The U.S. desperately needs to create a new and successful foreign policy and to do so it must be globally present. Leadership means engaging in communication and conversation, making tough calls, and seeking to understand. A huge lack of understanding in Afghanistan contributed to the mess that exists there today. That is also the fundamental foundation for every other conflict in the world.

If the United States is absent from Africa, China and Russia will step in. If the United States is absent from the Middle East, Russia and Iran will step in. Now that the U.S. is absent from Afghanistan, China, Pakistan, and terrorist organizations are stepping in. We are seeing these events unfold in real-time. This is not to say that China is inherently our enemy — war with China isn’t inevitable. Rather, whenever there is a vacuum created by America’s absence someone else fills it.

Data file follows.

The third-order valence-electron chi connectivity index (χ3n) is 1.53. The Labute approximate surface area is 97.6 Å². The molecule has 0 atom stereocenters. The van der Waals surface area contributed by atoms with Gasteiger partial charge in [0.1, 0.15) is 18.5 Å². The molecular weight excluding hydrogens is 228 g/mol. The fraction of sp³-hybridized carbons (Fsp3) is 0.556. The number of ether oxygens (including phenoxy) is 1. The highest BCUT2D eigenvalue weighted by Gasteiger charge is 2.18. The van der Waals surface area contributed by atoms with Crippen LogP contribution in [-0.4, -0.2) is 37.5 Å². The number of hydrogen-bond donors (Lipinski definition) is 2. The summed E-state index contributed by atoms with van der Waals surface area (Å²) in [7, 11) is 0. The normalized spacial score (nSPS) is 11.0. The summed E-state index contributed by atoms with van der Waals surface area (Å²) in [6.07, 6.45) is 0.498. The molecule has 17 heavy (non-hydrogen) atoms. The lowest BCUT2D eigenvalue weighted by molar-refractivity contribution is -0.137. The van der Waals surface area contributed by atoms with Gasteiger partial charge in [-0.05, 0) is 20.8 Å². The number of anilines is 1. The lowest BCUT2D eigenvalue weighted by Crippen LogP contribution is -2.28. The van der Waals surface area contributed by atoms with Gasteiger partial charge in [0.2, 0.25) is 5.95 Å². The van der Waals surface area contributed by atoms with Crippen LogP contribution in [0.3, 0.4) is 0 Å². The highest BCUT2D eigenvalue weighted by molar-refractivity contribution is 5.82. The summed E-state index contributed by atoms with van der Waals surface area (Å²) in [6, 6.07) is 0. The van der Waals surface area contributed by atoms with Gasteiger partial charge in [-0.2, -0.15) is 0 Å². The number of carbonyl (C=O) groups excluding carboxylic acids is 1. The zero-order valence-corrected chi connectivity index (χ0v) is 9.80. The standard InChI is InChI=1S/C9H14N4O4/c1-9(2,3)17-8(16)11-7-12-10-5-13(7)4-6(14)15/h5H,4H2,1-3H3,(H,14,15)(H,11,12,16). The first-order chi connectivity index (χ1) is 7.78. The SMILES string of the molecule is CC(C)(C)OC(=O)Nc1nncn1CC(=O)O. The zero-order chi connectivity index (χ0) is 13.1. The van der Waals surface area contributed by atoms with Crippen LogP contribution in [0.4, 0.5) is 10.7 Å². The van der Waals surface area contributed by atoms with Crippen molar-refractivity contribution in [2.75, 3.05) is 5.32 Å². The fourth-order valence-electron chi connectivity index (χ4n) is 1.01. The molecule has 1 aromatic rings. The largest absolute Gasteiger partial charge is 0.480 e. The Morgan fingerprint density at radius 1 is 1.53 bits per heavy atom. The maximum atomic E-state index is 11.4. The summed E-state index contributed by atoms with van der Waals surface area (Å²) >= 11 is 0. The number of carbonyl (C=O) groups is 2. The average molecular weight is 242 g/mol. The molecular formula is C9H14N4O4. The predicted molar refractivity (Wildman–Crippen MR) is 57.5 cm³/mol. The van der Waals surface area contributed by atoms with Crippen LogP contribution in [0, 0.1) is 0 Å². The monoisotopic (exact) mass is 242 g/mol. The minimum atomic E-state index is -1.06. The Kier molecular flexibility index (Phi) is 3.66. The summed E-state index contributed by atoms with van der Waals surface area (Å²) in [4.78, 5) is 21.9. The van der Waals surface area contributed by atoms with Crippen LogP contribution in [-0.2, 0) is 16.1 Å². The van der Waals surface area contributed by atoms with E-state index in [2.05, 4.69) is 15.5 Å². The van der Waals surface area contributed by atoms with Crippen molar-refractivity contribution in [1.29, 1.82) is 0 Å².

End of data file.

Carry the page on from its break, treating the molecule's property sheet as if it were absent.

If President Biden abandons the Middle East it will be harder to return to the region later. And it is likely that the U.S. will have to return in the not-so-distant future.

Make America Greater, Again

The United States should use all the tools in its toolkit to retain its leadership status. These tools include diplomacy, international trade, intelligence, economic influence, and military power.

Military power should always be on the table but as a last resort. Any hostile actor should believe that the U.S. can always rely on military power.

The U.S. should pay attention to everything and everywhere. It should engage by talking to our allies, as well as our rivals, and seeking to understand the situation at hand. The U.S. should set the example of what a world leader is; it should always be credible. Whether friend or foe, everyone in the world should believe in American credibility.

With the myriad threats and global challenges in the world today, the U.S. cannot afford to sit on the sidelines. A continued absence of American leadership will be filled by someone else. That will be damaging to everyone.